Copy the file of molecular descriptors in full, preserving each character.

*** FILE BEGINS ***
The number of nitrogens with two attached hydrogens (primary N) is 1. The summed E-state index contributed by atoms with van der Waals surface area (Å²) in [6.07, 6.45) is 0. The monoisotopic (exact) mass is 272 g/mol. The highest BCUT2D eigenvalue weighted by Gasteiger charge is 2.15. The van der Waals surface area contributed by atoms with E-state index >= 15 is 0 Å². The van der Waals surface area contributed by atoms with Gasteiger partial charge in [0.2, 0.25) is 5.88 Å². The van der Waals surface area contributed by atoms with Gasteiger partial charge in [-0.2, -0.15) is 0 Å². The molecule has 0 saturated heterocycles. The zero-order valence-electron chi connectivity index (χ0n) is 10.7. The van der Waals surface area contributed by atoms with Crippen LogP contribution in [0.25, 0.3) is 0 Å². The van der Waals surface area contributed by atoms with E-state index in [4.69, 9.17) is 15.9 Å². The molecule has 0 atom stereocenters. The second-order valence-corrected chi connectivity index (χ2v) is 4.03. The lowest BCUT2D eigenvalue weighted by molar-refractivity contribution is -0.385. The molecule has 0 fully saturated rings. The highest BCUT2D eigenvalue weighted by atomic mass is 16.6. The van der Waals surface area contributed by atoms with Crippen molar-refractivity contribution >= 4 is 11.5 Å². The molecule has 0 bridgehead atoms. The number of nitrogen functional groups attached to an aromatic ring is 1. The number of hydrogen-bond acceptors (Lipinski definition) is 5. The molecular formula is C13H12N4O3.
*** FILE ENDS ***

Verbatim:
The number of nitrogens with two attached hydrogens (primary N) is 1. The summed E-state index contributed by atoms with van der Waals surface area (Å²) in [6.07, 6.45) is 0. The monoisotopic (exact) mass is 272 g/mol. The highest BCUT2D eigenvalue weighted by Gasteiger charge is 2.15. The van der Waals surface area contributed by atoms with E-state index >= 15 is 0 Å². The van der Waals surface area contributed by atoms with Gasteiger partial charge in [0.2, 0.25) is 5.88 Å². The van der Waals surface area contributed by atoms with Gasteiger partial charge in [-0.2, -0.15) is 0 Å². The molecule has 0 saturated heterocycles. The zero-order valence-electron chi connectivity index (χ0n) is 10.7. The van der Waals surface area contributed by atoms with Crippen LogP contribution in [0.25, 0.3) is 0 Å². The van der Waals surface area contributed by atoms with E-state index in [4.69, 9.17) is 15.9 Å². The molecule has 0 atom stereocenters. The second-order valence-corrected chi connectivity index (χ2v) is 4.03. The lowest BCUT2D eigenvalue weighted by molar-refractivity contribution is -0.385. The molecule has 0 fully saturated rings. The highest BCUT2D eigenvalue weighted by atomic mass is 16.6. The van der Waals surface area contributed by atoms with Crippen molar-refractivity contribution >= 4 is 11.5 Å². The molecule has 0 bridgehead atoms. The number of nitrogen functional groups attached to an aromatic ring is 1. The number of hydrogen-bond acceptors (Lipinski definition) is 5. The molecular formula is C13H12N4O3.